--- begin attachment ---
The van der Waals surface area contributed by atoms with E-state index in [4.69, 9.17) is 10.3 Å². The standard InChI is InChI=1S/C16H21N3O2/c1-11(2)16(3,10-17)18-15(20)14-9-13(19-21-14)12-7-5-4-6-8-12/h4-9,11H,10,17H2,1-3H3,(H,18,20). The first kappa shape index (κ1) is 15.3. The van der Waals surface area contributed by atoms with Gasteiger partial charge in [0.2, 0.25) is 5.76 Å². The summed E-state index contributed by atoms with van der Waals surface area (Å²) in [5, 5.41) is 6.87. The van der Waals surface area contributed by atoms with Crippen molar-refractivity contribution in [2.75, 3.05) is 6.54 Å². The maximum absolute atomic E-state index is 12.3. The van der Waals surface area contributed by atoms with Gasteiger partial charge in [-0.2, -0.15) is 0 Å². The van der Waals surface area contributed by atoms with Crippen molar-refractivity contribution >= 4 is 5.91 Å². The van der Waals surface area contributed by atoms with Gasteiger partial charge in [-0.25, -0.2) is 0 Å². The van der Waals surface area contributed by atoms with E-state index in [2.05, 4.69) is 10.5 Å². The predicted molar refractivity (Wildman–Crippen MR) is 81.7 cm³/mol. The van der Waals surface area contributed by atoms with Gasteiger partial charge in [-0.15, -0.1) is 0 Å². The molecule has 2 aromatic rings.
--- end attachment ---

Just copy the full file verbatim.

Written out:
The van der Waals surface area contributed by atoms with E-state index in [4.69, 9.17) is 10.3 Å². The standard InChI is InChI=1S/C16H21N3O2/c1-11(2)16(3,10-17)18-15(20)14-9-13(19-21-14)12-7-5-4-6-8-12/h4-9,11H,10,17H2,1-3H3,(H,18,20). The first kappa shape index (κ1) is 15.3. The van der Waals surface area contributed by atoms with Gasteiger partial charge in [0.2, 0.25) is 5.76 Å². The summed E-state index contributed by atoms with van der Waals surface area (Å²) in [5, 5.41) is 6.87. The van der Waals surface area contributed by atoms with Crippen molar-refractivity contribution in [2.75, 3.05) is 6.54 Å². The maximum absolute atomic E-state index is 12.3. The van der Waals surface area contributed by atoms with Gasteiger partial charge in [-0.2, -0.15) is 0 Å². The van der Waals surface area contributed by atoms with Crippen molar-refractivity contribution >= 4 is 5.91 Å². The van der Waals surface area contributed by atoms with Gasteiger partial charge in [-0.25, -0.2) is 0 Å². The van der Waals surface area contributed by atoms with E-state index in [2.05, 4.69) is 10.5 Å². The predicted molar refractivity (Wildman–Crippen MR) is 81.7 cm³/mol. The van der Waals surface area contributed by atoms with Gasteiger partial charge in [-0.15, -0.1) is 0 Å². The molecule has 2 aromatic rings.